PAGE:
RECENT research into the viability of grapefruit crops in Western Australia has opened a potential window of opportunity for the local industry.
Although WA is not a large producer of grapefruit, there is a growing industry in the State’s north for red grapefruit. The white grapefruit, predominantly grown in the southern regions, is considered a little too tart for some tastes, however.
But research by Agriculture WA has found that the white grapefruit could deliver a similar level of sweetness as the northern-grown red grapefruit if it was picked later in the harvest process.
In 2000-01, citrus made up 6 per cent of WA’s fruit exports, making it worth around $2.9 million.
Declining demand for grapefruit has meant it makes up only 2 per cent of the industry – compared with the harvest in the US of about 3,000,000 tonnes, or about 20 per cent of that country’s citrus industry.
But the introduction to Australia’s north of the new varieties of red grapefruit, which contain a higher sugar-to-acid ratio than the traditionally acidic white grapefruit, has the potential to increase demand for the fruit.
The revelation that late-picked white grapefruit can be almost as sweet as the red variety means that WA has the potential to produce sweet grapefruit throughout the year.
According to Agriculture WA researcher Gavin Foord, Kimberley growers could produce sweet grapefruit from February to May, followed by the Carnarvon season until September.
The Gingin/Chittering region produces grapefruit from August to October, while the South West season runs from October to February.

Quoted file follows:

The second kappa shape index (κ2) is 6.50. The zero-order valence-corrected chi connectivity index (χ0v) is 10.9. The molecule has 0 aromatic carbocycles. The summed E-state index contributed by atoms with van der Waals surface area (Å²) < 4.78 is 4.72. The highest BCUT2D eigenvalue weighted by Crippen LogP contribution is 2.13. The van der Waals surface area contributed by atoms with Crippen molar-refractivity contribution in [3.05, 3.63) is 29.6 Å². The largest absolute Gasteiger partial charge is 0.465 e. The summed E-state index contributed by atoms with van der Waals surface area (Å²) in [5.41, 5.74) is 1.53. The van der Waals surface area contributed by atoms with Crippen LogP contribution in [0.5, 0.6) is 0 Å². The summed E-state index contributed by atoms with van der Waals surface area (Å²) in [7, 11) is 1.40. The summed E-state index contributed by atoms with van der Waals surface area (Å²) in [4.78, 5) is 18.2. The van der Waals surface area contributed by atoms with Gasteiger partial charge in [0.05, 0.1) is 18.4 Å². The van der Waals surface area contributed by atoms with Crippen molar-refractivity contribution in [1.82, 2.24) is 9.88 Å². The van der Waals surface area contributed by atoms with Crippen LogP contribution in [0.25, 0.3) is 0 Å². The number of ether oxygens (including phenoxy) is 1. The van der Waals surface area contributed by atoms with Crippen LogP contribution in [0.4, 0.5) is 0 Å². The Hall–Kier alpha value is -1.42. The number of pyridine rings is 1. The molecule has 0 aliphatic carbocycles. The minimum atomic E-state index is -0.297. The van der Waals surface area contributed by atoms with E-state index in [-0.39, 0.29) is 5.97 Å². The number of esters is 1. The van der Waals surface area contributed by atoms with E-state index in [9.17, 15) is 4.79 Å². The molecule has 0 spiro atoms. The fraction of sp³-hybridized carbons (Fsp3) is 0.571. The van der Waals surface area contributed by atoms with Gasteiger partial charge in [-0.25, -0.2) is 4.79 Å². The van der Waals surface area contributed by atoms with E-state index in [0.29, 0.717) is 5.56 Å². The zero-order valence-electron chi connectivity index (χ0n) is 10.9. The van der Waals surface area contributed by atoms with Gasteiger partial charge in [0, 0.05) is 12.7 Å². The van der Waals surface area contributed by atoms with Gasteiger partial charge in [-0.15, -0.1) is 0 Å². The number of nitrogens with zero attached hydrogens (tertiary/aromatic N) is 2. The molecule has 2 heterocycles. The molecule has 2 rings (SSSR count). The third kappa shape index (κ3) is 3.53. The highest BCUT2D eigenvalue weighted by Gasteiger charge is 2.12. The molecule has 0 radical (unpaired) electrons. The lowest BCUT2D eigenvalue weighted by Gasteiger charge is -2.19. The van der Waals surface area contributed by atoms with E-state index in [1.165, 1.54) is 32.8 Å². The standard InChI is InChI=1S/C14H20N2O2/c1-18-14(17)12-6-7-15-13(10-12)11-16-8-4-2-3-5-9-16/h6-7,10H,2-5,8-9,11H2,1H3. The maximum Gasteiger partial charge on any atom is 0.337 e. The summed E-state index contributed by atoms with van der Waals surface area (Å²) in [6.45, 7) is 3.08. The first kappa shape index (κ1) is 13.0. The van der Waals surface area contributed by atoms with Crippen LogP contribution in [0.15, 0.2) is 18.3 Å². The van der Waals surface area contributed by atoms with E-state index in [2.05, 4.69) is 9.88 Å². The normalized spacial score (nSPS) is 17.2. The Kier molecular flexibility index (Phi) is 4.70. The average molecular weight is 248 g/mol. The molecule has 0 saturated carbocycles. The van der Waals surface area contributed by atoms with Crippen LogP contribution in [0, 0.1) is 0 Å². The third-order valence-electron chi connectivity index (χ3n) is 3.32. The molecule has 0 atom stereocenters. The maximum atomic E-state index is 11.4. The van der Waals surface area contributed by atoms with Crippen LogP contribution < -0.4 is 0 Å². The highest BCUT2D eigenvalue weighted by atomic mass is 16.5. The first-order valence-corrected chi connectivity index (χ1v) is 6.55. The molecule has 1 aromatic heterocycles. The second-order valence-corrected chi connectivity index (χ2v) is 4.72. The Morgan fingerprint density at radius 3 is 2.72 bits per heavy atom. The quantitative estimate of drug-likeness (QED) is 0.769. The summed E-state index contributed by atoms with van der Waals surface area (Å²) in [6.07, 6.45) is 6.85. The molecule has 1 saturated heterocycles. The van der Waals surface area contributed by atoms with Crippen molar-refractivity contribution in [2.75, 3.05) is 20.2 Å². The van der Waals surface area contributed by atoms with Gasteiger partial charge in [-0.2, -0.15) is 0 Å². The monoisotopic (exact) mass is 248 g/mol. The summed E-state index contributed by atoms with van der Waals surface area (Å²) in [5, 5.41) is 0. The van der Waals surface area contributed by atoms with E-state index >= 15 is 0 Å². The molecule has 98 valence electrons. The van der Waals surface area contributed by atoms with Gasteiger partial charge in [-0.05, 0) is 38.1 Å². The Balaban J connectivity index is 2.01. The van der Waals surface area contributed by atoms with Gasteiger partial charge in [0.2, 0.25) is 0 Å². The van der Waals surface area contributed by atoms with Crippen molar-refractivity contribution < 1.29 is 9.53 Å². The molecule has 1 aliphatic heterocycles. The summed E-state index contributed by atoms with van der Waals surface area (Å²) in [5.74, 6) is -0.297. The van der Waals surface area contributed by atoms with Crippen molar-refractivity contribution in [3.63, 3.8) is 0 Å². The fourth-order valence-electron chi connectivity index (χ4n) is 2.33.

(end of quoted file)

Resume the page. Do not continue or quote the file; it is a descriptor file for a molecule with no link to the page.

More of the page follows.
The findings may have opened the way for export production, and there is potential for WA to be a player in the industry, particularly in the Asian region.
According to Agriculture development officer Peter Johnson, timing was an important factor for WA’s entry into the Asian export market.
He said a year-long grapefruit season in WA allowed the State to tap in to the Asian market and fill the window between the US and southern African seasons.
“The quality of fruit in WA is important, particularly the sweetness, because it makes the industry much more sustainable,” Mr Johnson said.
WA had relatively few pests and diseases, he said, and used fewer chemicals on the produce compared with other regions.
And the local grapefruit was of a high quality due to the climate, which allowed for greater sweetness in the fruit.
Substantial numbers of the fruit are required in order to commence an export program, and to this end an extensive red grapefruit plantation program has commenced in the State’s north.
Mr Johnson said markets in South-East Asia was interested only in large export numbers, so a large plantation program was necessary in order to reach a point of “critical mass”.
However, it would be at least three years before substantial numbers of fruit became available, he said.
Mr Johnson was quick to point out that, while the indications for WA and the future for the grapefruit market were promising, projections were currently all “desktop stuff”.
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